Sunday, July 06, 2014

Sermon on Romans 7:14-25, for the 4th Sunday after Pentecost, "Christ, our Deliverer", Part 3

Note: The following sermon is part 3 of  a 13 part series on Romans 6-14, adapted from the Series "God's Greater Story" by Rev. David Schmitt of Concordia Seminary, St. Louis.          

In the Name of the Father, and of the Son, and of the Holy Spirit, Amen. The section of Romans 7 that we have before us today is familiar to Lutherans. It names a struggle, the struggle between sinner and saint. This struggle is real and hidden in the heart of every Christian. Some people confess this struggle openly, asking others to help keep them accountable; other people hide this struggle, putting on the best face they can. It’s the struggle that is magnified for every Christian, between the desire to do what is good and the temptation and desire to do what is evil. We all face this struggle and it isn’t something we can leave behind. Until the day when our conqueror, Jesus Christ, returns, we will be both sinner and saint.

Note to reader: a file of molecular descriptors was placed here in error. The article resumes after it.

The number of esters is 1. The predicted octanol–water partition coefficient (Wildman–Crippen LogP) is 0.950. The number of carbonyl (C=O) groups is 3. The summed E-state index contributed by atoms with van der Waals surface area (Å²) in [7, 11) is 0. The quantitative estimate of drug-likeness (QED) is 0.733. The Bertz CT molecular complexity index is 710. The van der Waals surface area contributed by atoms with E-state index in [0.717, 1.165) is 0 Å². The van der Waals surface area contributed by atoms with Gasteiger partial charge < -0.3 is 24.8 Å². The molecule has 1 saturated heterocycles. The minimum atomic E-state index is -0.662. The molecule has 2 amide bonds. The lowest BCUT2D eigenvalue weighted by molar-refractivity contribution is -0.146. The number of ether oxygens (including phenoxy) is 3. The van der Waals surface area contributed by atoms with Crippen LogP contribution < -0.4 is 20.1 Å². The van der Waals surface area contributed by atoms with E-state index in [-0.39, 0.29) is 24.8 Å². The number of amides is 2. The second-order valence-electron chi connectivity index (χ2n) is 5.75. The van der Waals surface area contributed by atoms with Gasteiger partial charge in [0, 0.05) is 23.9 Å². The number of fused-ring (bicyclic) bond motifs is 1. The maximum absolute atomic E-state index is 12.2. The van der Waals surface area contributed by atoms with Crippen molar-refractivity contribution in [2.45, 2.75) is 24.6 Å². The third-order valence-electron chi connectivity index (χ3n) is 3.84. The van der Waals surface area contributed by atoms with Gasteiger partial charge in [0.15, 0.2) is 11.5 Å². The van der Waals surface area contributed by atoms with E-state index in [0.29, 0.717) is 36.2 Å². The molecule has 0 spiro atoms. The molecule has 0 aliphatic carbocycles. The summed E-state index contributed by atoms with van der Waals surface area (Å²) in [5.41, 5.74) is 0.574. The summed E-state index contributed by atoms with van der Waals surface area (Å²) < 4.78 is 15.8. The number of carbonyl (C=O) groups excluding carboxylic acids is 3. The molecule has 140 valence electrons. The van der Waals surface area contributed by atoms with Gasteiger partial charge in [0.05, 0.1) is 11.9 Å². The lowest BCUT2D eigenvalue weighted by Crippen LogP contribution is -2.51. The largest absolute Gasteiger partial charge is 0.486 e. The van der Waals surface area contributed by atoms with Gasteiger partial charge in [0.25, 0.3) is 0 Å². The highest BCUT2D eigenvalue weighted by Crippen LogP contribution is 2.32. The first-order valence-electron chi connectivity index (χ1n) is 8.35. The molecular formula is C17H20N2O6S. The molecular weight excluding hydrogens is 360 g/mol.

Paul’s description is personal, individual. It tells the story of one man and one struggle that never seems to end. Paul knows the good that God desires and Paul himself agrees with this desire. What God wants is truly good. Yet Paul also discovers that he is “sold under sin” (7:14). Paul uses the language of slavery and of captivity. His members “wage war” and he is “captive” to the law of sin (7:23). Paul knows the good he wants to do, but can’t do it. Instead, what he doesn’t want to do, that he does. Slave to sin, captive to his flesh; Paul cries out for deliverance.